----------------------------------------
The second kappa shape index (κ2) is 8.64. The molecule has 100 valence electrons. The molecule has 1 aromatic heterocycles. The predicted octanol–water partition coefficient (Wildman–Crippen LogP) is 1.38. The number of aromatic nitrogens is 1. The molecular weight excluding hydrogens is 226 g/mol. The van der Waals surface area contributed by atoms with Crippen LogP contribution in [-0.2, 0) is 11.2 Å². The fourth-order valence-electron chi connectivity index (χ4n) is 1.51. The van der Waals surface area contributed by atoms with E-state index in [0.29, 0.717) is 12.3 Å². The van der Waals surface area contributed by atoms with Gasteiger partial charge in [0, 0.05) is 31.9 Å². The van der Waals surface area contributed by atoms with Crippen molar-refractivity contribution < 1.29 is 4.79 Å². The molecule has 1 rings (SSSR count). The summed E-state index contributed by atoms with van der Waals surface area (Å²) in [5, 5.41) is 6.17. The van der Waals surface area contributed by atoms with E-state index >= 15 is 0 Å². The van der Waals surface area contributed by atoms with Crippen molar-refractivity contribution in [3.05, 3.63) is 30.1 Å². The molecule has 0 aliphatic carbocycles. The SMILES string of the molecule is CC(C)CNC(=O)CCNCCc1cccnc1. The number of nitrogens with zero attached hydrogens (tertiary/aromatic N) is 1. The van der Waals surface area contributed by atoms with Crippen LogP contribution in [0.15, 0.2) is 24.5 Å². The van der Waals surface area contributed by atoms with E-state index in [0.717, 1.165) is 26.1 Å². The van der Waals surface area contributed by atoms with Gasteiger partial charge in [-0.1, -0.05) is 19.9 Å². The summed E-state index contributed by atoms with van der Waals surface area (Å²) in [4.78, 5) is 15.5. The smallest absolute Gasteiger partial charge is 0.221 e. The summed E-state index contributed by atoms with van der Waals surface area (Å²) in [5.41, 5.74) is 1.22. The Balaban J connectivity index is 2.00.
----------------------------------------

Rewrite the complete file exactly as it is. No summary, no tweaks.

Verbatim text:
The second kappa shape index (κ2) is 8.64. The molecule has 100 valence electrons. The molecule has 1 aromatic heterocycles. The predicted octanol–water partition coefficient (Wildman–Crippen LogP) is 1.38. The number of aromatic nitrogens is 1. The molecular weight excluding hydrogens is 226 g/mol. The van der Waals surface area contributed by atoms with Crippen LogP contribution in [-0.2, 0) is 11.2 Å². The fourth-order valence-electron chi connectivity index (χ4n) is 1.51. The van der Waals surface area contributed by atoms with E-state index in [0.29, 0.717) is 12.3 Å². The van der Waals surface area contributed by atoms with Gasteiger partial charge in [0, 0.05) is 31.9 Å². The van der Waals surface area contributed by atoms with Crippen molar-refractivity contribution < 1.29 is 4.79 Å². The molecule has 1 rings (SSSR count). The summed E-state index contributed by atoms with van der Waals surface area (Å²) in [5, 5.41) is 6.17. The van der Waals surface area contributed by atoms with E-state index >= 15 is 0 Å². The van der Waals surface area contributed by atoms with Crippen molar-refractivity contribution in [3.05, 3.63) is 30.1 Å². The molecule has 0 aliphatic carbocycles. The SMILES string of the molecule is CC(C)CNC(=O)CCNCCc1cccnc1. The number of nitrogens with zero attached hydrogens (tertiary/aromatic N) is 1. The van der Waals surface area contributed by atoms with Crippen LogP contribution in [0.15, 0.2) is 24.5 Å². The van der Waals surface area contributed by atoms with E-state index in [0.717, 1.165) is 26.1 Å². The van der Waals surface area contributed by atoms with Gasteiger partial charge in [-0.1, -0.05) is 19.9 Å². The summed E-state index contributed by atoms with van der Waals surface area (Å²) in [4.78, 5) is 15.5. The smallest absolute Gasteiger partial charge is 0.221 e. The summed E-state index contributed by atoms with van der Waals surface area (Å²) in [5.41, 5.74) is 1.22. The Balaban J connectivity index is 2.00.